|Value for money:|
|Fitness for purpose:|
Price when purchased: Sponsored Item (www.sadalienclimbing.com)
Price now (August 2019): Launch kit from £135, Modules from £48
I was intrigued by the bold new contender to the climbing training equipment crowd when given the opportunity to put a BETA test unit through its paces and incorporate it into my regular training regime.
First impressions were good; the build quality is a cut above others with professional CNC production methods ensuring every unit is perfect and identical. The chunky plywood unit is the ideal size for installing above doors as would be the case for the majority of board owners without the luxury of a training room. The pre-drilled mounting holes could have been chamfered to add a neat little finishing touch, and give the satisfaction of the screws sitting flush once in, the mass production units may well have this feature. Once installed the unit was solid.
The innovative modules for the unit, crafted from yellow poplar, are incredibly comfortable and versatile; the ease at which modules can be swapped out or rotated in 45deg increments is inspired. The precise cut of each module attachment point gave a very snug fit but I never found myself fighting to get one in or out. Often a good wiggle followed by a good slap to seat it fully was all I needed. After a good few months of use I would assume that modules slide in and out effortlessly whilst remaining bomber. With 5 slots in width to play with it suits every climber size, for other boards you’re limited by hold position and must change your workout accordingly. The production models come with 1x3 slots, 1x5 slots and 2x5 slots giving plenty of room to experiment with, the model I had was 1x5 and allowed for plenty of creativity, the 2x5 offers greater potential for offset hangs and reps to better train one-sided weaknesses. The Alien unit gives you freedom to train all hold types exactly at the width you need. From the short play I had on the Red Spider BETA station’s peg modules I assumed that I would be able to attempt some pegboard style campus, moves but they were too snug and to release one whilst locked off on another was too much of a fight to make it a practical peg board replacement. I have been assured that this has been improved in the production modules.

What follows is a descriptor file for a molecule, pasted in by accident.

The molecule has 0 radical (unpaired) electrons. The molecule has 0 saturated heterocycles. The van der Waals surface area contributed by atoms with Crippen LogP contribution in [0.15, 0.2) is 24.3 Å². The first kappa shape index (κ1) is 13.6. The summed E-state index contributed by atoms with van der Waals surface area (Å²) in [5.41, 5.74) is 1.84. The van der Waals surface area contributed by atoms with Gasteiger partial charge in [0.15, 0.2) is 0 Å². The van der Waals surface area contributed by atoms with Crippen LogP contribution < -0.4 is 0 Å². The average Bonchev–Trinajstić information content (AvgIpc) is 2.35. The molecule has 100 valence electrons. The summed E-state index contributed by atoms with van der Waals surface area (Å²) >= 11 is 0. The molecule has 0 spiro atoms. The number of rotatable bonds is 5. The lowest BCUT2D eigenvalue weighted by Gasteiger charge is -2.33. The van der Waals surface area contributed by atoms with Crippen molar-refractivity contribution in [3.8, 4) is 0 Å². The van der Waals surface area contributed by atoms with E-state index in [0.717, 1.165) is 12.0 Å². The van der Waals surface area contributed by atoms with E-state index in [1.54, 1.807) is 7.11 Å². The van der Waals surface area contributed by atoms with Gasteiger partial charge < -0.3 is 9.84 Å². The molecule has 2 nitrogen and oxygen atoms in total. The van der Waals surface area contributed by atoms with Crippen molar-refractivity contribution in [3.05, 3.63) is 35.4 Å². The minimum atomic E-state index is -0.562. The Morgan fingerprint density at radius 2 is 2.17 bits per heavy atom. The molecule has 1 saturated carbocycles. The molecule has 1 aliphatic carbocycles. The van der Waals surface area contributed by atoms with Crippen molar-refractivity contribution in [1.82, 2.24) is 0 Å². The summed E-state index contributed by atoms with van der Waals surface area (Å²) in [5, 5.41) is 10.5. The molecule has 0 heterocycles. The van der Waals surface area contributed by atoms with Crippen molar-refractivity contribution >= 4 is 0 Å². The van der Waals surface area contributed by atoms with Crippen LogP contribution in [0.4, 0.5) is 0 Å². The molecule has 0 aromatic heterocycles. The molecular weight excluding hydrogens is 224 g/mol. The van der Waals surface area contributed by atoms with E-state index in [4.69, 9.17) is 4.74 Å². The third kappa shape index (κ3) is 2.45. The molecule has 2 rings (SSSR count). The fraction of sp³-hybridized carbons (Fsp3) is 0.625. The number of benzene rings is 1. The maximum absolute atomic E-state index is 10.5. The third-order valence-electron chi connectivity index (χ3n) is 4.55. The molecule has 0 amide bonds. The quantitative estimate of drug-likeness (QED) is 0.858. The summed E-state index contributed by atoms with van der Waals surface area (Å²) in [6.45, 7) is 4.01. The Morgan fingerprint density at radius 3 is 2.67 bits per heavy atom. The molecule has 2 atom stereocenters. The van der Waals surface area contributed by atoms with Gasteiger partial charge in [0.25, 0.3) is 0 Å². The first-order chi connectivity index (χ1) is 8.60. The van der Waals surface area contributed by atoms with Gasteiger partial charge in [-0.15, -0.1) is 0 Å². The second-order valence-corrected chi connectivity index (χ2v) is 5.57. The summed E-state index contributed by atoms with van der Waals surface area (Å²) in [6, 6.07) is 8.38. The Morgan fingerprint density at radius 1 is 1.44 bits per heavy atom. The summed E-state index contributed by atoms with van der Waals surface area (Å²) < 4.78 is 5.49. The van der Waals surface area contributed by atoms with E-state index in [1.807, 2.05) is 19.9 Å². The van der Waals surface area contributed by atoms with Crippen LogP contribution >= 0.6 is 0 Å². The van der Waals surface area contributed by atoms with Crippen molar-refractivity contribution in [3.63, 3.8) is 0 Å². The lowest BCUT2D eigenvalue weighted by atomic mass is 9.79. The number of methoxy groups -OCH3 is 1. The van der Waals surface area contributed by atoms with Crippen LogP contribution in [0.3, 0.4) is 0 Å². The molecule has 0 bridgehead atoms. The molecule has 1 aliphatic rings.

I love the ability to rotate the modules; this is where the unit truly sets itself apart from the market. Competitor boards only allow for training the same few muscle groups in a particular way. Suddenly having the freedom to turn flat 1-pad crimps into opposing gastons changes everything – you work so much harder to maintain good form, the form needed to climb hard. It gives a more complete upper body workout simply by rotating modules. I found that hanging/repping from the top of the unit itself with all modules removed was also comfortable and would negate the need to replicate a similar extra-deep module – cheeky money saver allowing you to purchase the more ‘advanced’ modules.
The rounded slopers unassumingly sculpted into the bottom side of the juggiest-jug module are a new offering in the training board market instead of the usual flat-angled sloper and present an excellent challenge for those all too common rounded holds outside, ideal for my recent trip to Font!
The deep 4 finger pocket with 15deg sloper on the flipside are ideal for the latter stage of a warm up – I did find that my pinky finger had a bunching of skin at the joint in contact with the hold but I put that down to the callouses grown from endlessly tailing ropes whilst instructing. I preferred the sloper side of this hold over the flat as I found a more comfortable position for reps.
All in all an impressive piece of kit that will instantly lead the industry as a training tool accessible to both new climbers keen to push their grades and learn about training, and elite climbers wanting the best tool to complement their training regime. Price-wise it could be seen as a little steep but it’s well worth the quality of training one can make from this kit, I would recommend buying a base station and then picking your own modules to get the most out of it.